Here is a photo of a stand alone snubbing unit working somewhere in Venezuela. Generally speaking the higher the stack the more pressure the well is under. They're flaring gas off to the left. This is a big operation.

Some snubbing stacks can be way up in the air, man. I mean WAY up there. Here is a photo I took of my buddy at Boots and Coots, David Thompson, on a big, high pressure well in Lysite, Wyoming in 1992. We are being picked up by a crane and the snubbing basket is just to the right of us We are almost to the top. Below you can see the size of Halliburton trucks at the flare pit. This stack was a big sumbitch.

Most good well control hands come from snubbing backgrounds. Why? Because to be a snubbing hand you have to have giant nuts. You are essentially working in a tiny, very crowded basket, 100 plus feet in the air, with anywhere from 3,000 to 13,000 pounds (or more!) of pressure under your feet. Its like sitting on a damn rocket that all of a sudden, for a host of reasons, could get lauched at any time.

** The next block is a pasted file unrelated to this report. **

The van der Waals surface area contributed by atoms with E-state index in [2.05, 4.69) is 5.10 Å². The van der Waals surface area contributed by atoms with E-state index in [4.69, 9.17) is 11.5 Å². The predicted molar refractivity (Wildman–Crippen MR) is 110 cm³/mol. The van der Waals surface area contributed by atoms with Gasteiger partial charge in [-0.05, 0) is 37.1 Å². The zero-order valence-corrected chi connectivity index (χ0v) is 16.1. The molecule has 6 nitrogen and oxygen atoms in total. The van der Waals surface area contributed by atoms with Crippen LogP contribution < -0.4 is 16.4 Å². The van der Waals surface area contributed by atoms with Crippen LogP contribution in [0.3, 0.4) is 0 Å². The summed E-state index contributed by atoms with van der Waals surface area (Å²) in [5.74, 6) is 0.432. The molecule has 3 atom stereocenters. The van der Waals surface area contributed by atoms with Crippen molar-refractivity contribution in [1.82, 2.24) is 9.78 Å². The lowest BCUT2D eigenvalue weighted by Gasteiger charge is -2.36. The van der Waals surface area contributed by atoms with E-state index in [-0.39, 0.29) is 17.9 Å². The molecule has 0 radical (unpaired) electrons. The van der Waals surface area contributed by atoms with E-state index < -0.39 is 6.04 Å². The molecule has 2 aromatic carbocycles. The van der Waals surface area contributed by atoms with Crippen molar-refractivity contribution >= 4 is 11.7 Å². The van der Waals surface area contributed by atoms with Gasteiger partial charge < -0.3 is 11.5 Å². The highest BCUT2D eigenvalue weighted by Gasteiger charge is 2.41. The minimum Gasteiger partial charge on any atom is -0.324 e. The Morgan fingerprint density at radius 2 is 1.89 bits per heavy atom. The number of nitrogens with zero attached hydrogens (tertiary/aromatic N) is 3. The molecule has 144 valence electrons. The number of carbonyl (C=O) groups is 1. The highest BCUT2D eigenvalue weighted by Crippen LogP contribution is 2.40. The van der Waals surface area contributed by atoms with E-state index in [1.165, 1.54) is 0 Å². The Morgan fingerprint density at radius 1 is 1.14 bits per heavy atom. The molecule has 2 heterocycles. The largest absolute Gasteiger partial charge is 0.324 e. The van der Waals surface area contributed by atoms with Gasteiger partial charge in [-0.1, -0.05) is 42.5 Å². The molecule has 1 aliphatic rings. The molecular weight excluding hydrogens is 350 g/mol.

When things go wrong in a snubbing basket there is no where to run. You can bail out for the crane basket, like David and I are in, or hook on to safey lines and try your best to slide down to the ground before getting blown up or burned to death. Over the years lots of snubbing hands have perished working on high pressure wells; you've got to be a tough son of a bitch, with no fear. That transfers well into the well control, oil well firefighting business. Pressure either bothers you... or it doesn't.

I love this little clip, above, as it orchestrates exactly what I'm talking about. This is not a snubbing unit and the size of the rig floor on this workover rig is bigger than a typical snubbing basket. This well has kicked and its now in their faces, big time. Nobody runs. There's no place to go and that does not fix the problem. There is some hollering going on in this video, just to be heard; everybody still on the floor knows what needs to be done.